In balance, I find serenity.
When my life becomes too busy, I may lose my sense of groundedness. If I am overwhelmed, it can feel as though one foot is on solid ground while the other is on a boat pulling out to sea. I feel the urge to get my work done, while at the same time, I have a deep yearning to take care of myself. Turning within, I listen to my heart and pay attention to my needs.
I have enough time to accomplish what is mine to do. I allow myself to navigate comfortably between work and recreation. I give myself a break and find I have more energy when refreshed. With my life in balance, everything goes more smoothly. My work gets done more easily, and I am at peace.
You gave me a wide place for my steps under me, and my feet did not slip. —Psalm 18:36
Heaven and Earth
Chapter 8 Planetary Symphony
In the fallen state of consciousness, each human being functions in disregard of the song of Life that is going on in others. There is no harmony, no direction, no arrangement. You are like the random notes of an orchestra before the conductor unifies the instruments in symphony. The Grand Conductor is calling everyone to attention, calling now to remembrance of unity and purpose, reminding all that the time has come to stop tuning separate instruments and begin to accept the direction of One who understands the whole.
As you begin to pay attention to the direction of the Conductor within, you will begin to play to the rhythm of the Planetary Symphony, harmonizing with the others of your species and with all life. No longer will you think of yourself as being more or less important than anyone else. You will stop identifying with individual form and begin identifying with the collectivity of your being, the Spirit of Christ. Christ is the name that is given to Man once he has awakened out of the shadow of Matter. Christ is the name of the single, unified being that is the totality of collective human consciousness.
Read more . . . The Starseed Transmissions, Ken Carey
Field of Play
My Dad’s Seven-Point Creed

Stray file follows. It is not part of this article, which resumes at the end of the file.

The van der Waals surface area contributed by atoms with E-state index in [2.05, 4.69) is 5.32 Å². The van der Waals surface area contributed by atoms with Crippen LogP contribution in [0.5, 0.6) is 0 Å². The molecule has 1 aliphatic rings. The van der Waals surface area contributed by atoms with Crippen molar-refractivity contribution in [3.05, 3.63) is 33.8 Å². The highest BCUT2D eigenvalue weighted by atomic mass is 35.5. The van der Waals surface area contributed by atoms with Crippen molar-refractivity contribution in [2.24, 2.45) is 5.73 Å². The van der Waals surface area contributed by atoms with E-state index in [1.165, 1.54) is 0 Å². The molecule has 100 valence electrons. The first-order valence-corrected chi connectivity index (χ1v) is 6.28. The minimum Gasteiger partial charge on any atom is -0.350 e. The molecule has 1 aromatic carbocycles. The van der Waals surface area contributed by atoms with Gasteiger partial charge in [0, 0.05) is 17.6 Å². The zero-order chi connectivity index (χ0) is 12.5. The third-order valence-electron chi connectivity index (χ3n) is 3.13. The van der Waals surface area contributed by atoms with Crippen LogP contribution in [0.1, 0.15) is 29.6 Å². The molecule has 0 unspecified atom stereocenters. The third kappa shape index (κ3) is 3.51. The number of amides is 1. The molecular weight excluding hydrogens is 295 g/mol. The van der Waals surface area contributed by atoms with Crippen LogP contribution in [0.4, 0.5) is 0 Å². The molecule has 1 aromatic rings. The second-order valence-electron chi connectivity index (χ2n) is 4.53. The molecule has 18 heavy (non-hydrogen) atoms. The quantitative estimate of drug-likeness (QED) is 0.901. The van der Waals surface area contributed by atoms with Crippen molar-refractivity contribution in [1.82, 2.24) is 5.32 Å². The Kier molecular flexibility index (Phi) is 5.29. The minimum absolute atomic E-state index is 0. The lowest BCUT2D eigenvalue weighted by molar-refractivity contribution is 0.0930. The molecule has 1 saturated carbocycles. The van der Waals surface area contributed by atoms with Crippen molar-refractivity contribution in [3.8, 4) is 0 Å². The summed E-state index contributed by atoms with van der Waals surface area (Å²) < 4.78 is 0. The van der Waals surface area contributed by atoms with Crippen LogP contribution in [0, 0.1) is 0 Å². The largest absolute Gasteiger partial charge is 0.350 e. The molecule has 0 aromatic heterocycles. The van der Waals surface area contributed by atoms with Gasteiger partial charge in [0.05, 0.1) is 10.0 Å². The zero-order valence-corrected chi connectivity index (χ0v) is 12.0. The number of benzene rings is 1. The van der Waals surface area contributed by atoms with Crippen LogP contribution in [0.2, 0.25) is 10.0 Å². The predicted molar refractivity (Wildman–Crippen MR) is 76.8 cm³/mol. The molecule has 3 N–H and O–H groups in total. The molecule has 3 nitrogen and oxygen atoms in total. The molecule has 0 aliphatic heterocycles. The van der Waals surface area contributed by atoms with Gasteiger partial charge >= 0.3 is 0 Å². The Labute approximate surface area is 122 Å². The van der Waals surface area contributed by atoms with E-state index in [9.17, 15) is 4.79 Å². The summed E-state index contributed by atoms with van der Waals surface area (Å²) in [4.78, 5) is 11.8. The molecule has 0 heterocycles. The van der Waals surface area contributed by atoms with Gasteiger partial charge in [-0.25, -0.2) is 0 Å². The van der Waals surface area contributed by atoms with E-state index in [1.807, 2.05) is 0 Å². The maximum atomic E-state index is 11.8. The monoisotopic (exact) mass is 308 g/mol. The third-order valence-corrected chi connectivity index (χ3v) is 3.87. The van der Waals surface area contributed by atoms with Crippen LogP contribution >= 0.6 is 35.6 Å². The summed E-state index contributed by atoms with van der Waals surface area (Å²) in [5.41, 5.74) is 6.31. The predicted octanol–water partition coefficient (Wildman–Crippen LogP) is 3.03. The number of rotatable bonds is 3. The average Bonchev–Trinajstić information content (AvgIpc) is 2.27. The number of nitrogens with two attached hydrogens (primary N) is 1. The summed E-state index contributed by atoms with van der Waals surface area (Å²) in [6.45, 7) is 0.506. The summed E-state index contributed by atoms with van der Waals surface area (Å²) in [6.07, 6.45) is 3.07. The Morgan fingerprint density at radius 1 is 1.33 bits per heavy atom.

When I graduated from Centerton Grade School, Dad gave me a little card that he titled “7 Suggestions to Follow.” It was his graduation present to me. While he didn’t have much money, it wasn’t just a financial concern that prompted his gift but something else. James Russell Lowell wrote a poem that starts like this: “It’s not what we give, but what we share/ For the gift without the giver is bare.” Dad wanted to share something from his heart. This is what he wrote on the card, and, when he handed it to me, he gave a little wink of encouragement and said, “Johnny, follow this and you’ll do all right”: 1. Be true to yourself. 2. Help others. 3. Make each day your masterpiece. 4. Drink deeply from good books, especially the Good Book. 5. Make friendship a fine art. 6. Build a shelter for a rainy day. 7. Pray for guidance, and count and give thanks for your blessings each day. Those seven suggestions deeply influenced my behavior as the years went by. In fact, soon enough I was not calling them “suggestions.” For many decades I have referred to them as “Dad’s Seven-Point Creed.” All of them are important, but let me expand on one in particular.
Character and Integrity
Shakespeare wrote the following words in Hamlet: “This above all else: to thine own self be true.” It was the king’s consul, Polonius, offering fatherly advice to his own son, Laertes, before he returned to France. This same advice, worded differently, was the first of the seven suggestions my father gave me: “Be true to yourself.”
The Essential Wooden, John Wooden and Steve Jamison
The American Presidency
Given the Brexit conundrum in progress, the upcoming Presidential party campaign conventions, our soon to be July 4th independence celebration, and the anniversary of the Battle of Gettysburg Abraham Lincoln distills wisdom and history in the Gettysburg Address.
Four score and seven years ago our fathers brought forth on this continent a new nation, conceived in liberty, and dedicated to the proposition that all men are created equal.
Now we are engaged in a great civil war, testing whether that nation, or any nation so conceived and so dedicated, can long endure. We are met on a great battlefield of that war. We have come to dedicate a portion of that field, as a final resting place for those who here gave their lives that that nation might live. It is altogether fitting and proper that we should do this.
But, in a larger sense, we cannot dedicate, we cannot consecrate, we cannot hallow this ground. The brave men, living and dead, who struggled here, have consecrated it, far above our poor power to add or detract. The world will little note, nor long remember what we say here, but it can never forget what they did here. It is for us the living, rather, to be dedicated here to the unfinished work which they who fought here have thus far so nobly advanced. It is rather for us to be here dedicated to the great task remaining before us—that from these honored dead we take increased devotion to that cause for which they gave the last full measure of devotion—that we here highly resolve that these dead shall not have died in vain—that this nation, under God, shall have a new birth of freedom—and that government of the people, by the people, for the people, shall not perish from the earth.